Davey Martinez wanted to give a heads-up to Juan Soto about his plans for tonight’s game, so the first-year manager texted the 19-year-old slugger this morning and told him he would be in the Nationals’ lineup for the first time, starting in left field and batting sixth against the Padres.
A few hours later, when Martinez arrived in the clubhouse at Nationals Park, Soto immediately greeted him with a smile.
“He was the first guy I saw when I came in,” Martinez said. “He shook my hand, gave me a hug and said: ‘I’m ready.’ And I said: ‘I know you are!’”
There will be no shortage of enthusiasm in left field tonight as Soto completes his remarkable ascension up the organizational ladder. A precocious member of the low-Single-A Hagerstown Suns only four weeks ago, he has since been promoted three times: to high-Single A Potomac on April 23, to Double-A Harrisburg on May 10, to Washington on May 20.
And after striking out as a pinch-hitter Sunday in his first career at-bat, Soto tonight gets his first opportunity to start and show off the dynamic offensive skills that allowed him to reach the big leagues only a month after he was in Hagerstown.
Martinez could have elected to again sit the lefty slugger against Padres left-hander Robbie Erlin one day after taking that route against Dodgers left-hander Alex Wood. But left-handed batters have actually performed slightly better against Erlin in his career than right-handed batters, and Soto hit a stout .432 (19-for-44) with five homers against lefties this season in the minors.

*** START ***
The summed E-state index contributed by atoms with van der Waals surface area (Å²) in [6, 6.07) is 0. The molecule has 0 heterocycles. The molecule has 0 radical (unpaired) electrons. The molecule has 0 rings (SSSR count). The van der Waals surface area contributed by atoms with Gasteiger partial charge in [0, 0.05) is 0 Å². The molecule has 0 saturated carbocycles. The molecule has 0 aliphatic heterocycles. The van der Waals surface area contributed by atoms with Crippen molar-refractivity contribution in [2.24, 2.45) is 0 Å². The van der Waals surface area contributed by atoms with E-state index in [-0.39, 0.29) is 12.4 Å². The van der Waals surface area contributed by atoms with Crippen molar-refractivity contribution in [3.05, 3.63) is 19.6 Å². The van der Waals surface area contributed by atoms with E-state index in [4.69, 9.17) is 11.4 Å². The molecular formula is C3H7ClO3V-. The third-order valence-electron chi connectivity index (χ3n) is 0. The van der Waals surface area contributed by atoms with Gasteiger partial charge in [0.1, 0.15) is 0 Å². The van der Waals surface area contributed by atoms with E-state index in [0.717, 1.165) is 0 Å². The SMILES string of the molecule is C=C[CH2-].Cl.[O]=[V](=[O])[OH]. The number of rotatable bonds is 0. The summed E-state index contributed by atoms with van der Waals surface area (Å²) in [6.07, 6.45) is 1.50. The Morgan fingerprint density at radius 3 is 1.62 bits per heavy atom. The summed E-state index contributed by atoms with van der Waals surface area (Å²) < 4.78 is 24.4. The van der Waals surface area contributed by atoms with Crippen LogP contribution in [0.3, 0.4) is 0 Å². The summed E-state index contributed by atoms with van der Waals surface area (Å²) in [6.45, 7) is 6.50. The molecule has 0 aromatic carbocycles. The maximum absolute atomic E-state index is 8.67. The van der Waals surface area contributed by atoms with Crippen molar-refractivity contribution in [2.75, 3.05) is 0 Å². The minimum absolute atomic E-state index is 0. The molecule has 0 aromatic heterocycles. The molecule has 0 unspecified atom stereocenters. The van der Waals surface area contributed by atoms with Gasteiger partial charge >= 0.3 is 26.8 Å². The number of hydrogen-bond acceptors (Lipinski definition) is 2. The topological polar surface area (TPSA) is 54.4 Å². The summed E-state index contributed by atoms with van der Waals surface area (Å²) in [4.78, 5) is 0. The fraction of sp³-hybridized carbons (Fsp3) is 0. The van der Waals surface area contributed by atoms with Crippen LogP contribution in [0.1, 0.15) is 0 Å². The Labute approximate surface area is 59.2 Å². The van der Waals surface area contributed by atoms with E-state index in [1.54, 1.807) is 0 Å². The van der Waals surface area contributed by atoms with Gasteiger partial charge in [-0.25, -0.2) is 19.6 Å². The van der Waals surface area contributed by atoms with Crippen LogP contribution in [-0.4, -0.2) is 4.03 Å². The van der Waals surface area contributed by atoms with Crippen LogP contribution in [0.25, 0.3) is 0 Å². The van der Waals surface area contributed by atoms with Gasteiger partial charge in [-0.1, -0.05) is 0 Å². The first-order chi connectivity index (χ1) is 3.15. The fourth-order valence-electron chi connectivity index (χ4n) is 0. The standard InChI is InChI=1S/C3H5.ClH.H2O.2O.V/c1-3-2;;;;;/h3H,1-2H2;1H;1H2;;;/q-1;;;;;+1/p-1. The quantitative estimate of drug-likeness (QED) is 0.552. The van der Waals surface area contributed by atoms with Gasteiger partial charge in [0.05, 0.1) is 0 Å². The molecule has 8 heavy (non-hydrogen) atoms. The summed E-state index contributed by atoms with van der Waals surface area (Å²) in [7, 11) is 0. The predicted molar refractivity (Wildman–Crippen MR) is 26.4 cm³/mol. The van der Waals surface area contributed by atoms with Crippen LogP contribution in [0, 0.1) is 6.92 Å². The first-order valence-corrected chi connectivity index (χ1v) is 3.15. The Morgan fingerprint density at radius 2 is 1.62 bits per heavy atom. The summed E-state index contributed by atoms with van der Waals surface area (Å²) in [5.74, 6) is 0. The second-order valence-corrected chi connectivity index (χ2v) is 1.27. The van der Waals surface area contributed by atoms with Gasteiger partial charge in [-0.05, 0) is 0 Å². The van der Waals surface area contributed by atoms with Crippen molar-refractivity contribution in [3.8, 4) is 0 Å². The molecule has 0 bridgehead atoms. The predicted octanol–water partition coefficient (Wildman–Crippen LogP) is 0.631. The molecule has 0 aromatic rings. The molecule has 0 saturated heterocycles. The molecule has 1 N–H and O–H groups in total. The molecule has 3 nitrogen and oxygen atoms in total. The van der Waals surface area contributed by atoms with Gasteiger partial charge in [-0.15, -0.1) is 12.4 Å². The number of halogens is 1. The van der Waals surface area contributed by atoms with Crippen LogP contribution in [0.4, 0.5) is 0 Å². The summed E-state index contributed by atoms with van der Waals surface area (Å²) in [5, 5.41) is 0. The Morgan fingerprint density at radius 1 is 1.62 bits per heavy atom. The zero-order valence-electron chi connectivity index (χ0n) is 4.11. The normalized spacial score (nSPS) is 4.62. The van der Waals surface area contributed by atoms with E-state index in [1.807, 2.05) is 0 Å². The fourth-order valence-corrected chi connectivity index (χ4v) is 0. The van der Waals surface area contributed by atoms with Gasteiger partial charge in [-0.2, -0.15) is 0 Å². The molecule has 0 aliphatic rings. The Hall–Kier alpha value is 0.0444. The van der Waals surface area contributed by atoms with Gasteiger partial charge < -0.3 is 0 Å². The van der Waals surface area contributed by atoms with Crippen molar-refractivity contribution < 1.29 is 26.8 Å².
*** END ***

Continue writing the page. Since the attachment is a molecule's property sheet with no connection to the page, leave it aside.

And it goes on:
“The splits on their lefty weren’t that bad, so I thought this would be a good matchup for him,” Martinez said. “Just let him go out there and get some at-bats. Like I told him: ‘Just go out there and have some fun.’”
Soto joined Bryce Harper in the Nationals’ first hitting group for batting practice this afternoon and drew just as many onlookers as his more-accomplished teammate. Though the highlights were several home runs (one to left-center, one to center, one into the second deck in right-center), perhaps most notable was Soto’s advanced approach to his BP session. He went almost exclusively to left field his first couple rounds, then moved to left-center and center the next couple rounds. He pulled only a few balls to right-center and right.
Soto has spent the vast majority of his time in the minors (108 out of 117 games) in right field, but that position obviously is currently occupied in Washington, where the immediate need is on the other side of the field. So Soto is playing left field tonight and will continue to focus on that position, taking all his pregame work there.
Martinez joined Bob Henley this afternoon in offering some pointers to both Soto and Adrian Sanchez, a career infielder who is trying to learn the outfield as well in case of emergency.
“I like to work with all those guys, but I wanted to go out there and just tell him we do these drills every day,” the manager said. “We do it with Matt Adams, as well. Just working on their first step, and it was a lot of fun. What I realized is that I’m not a spring chicken. I can’t be doing those drills too much. But it was fun to get out on the field and do some stuff with them.”
Soto finds himself in this situation because of the spate of injuries suffered by Nationals outfielders, from Adam Eaton’s ankle surgery to Howie Kendrick’s ruptured Achilles’ tendon to Brian Goodwin’s bruised wrist to Victor Robles’ hyperextended elbow to Rafael Bautista’s torn ACL.
There was encouraging news on at least one of those fronts today: Eaton played catch up to about 120 feet today for the first time since he had arthroscopic surgery on his left ankle 11 days ago. The outfielder, who has said he believes he can return six weeks after surgery, was hopping around and showing off his mobility to trainers and other onlookers.
Daniel Murphy, meanwhile, still has not played in a game in West Palm Beach despite returning to extended spring training early last week. According to Martinez, the veteran second baseman is still battling “a horrible bug” and also has been plagued by heavy rain in Florida.